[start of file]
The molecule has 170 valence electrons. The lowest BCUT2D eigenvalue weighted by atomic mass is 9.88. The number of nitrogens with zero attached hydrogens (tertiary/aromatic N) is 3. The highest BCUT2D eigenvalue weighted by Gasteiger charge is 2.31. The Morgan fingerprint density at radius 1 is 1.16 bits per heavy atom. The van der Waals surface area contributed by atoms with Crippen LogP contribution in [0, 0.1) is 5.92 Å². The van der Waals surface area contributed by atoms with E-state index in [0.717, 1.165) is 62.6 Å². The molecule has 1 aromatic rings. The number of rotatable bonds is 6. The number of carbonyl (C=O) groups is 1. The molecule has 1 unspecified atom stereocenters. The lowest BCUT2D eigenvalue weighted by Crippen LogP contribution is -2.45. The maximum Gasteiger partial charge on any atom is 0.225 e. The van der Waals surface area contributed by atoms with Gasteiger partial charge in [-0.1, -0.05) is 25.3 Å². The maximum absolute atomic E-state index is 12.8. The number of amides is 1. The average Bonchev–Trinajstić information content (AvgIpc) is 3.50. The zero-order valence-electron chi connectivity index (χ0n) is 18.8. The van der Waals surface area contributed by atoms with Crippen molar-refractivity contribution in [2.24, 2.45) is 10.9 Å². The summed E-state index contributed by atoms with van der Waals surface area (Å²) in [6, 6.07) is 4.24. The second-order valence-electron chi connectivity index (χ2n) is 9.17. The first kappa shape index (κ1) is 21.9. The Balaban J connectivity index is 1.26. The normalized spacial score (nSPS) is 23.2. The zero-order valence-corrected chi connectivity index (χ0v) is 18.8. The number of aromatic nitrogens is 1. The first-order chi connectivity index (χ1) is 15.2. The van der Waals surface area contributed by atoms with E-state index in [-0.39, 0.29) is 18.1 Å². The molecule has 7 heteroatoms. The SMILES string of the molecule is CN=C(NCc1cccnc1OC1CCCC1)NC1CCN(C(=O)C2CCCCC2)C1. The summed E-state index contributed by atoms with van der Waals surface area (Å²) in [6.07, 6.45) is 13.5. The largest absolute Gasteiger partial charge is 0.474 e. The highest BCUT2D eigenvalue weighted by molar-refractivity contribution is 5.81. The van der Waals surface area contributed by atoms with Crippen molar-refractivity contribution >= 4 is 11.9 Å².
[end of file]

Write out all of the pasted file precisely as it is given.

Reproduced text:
The molecule has 170 valence electrons. The lowest BCUT2D eigenvalue weighted by atomic mass is 9.88. The number of nitrogens with zero attached hydrogens (tertiary/aromatic N) is 3. The highest BCUT2D eigenvalue weighted by Gasteiger charge is 2.31. The Morgan fingerprint density at radius 1 is 1.16 bits per heavy atom. The van der Waals surface area contributed by atoms with Crippen LogP contribution in [0, 0.1) is 5.92 Å². The van der Waals surface area contributed by atoms with E-state index in [0.717, 1.165) is 62.6 Å². The molecule has 1 aromatic rings. The number of rotatable bonds is 6. The number of carbonyl (C=O) groups is 1. The molecule has 1 unspecified atom stereocenters. The lowest BCUT2D eigenvalue weighted by Crippen LogP contribution is -2.45. The maximum Gasteiger partial charge on any atom is 0.225 e. The van der Waals surface area contributed by atoms with Gasteiger partial charge in [-0.1, -0.05) is 25.3 Å². The maximum absolute atomic E-state index is 12.8. The number of amides is 1. The average Bonchev–Trinajstić information content (AvgIpc) is 3.50. The zero-order valence-electron chi connectivity index (χ0n) is 18.8. The van der Waals surface area contributed by atoms with Crippen molar-refractivity contribution in [2.24, 2.45) is 10.9 Å². The summed E-state index contributed by atoms with van der Waals surface area (Å²) in [6, 6.07) is 4.24. The second-order valence-electron chi connectivity index (χ2n) is 9.17. The first kappa shape index (κ1) is 21.9. The Balaban J connectivity index is 1.26. The normalized spacial score (nSPS) is 23.2. The zero-order valence-corrected chi connectivity index (χ0v) is 18.8. The number of aromatic nitrogens is 1. The first-order chi connectivity index (χ1) is 15.2. The van der Waals surface area contributed by atoms with E-state index in [-0.39, 0.29) is 18.1 Å². The molecule has 7 heteroatoms. The SMILES string of the molecule is CN=C(NCc1cccnc1OC1CCCC1)NC1CCN(C(=O)C2CCCCC2)C1. The summed E-state index contributed by atoms with van der Waals surface area (Å²) in [6.07, 6.45) is 13.5. The largest absolute Gasteiger partial charge is 0.474 e. The highest BCUT2D eigenvalue weighted by molar-refractivity contribution is 5.81. The van der Waals surface area contributed by atoms with Crippen molar-refractivity contribution >= 4 is 11.9 Å².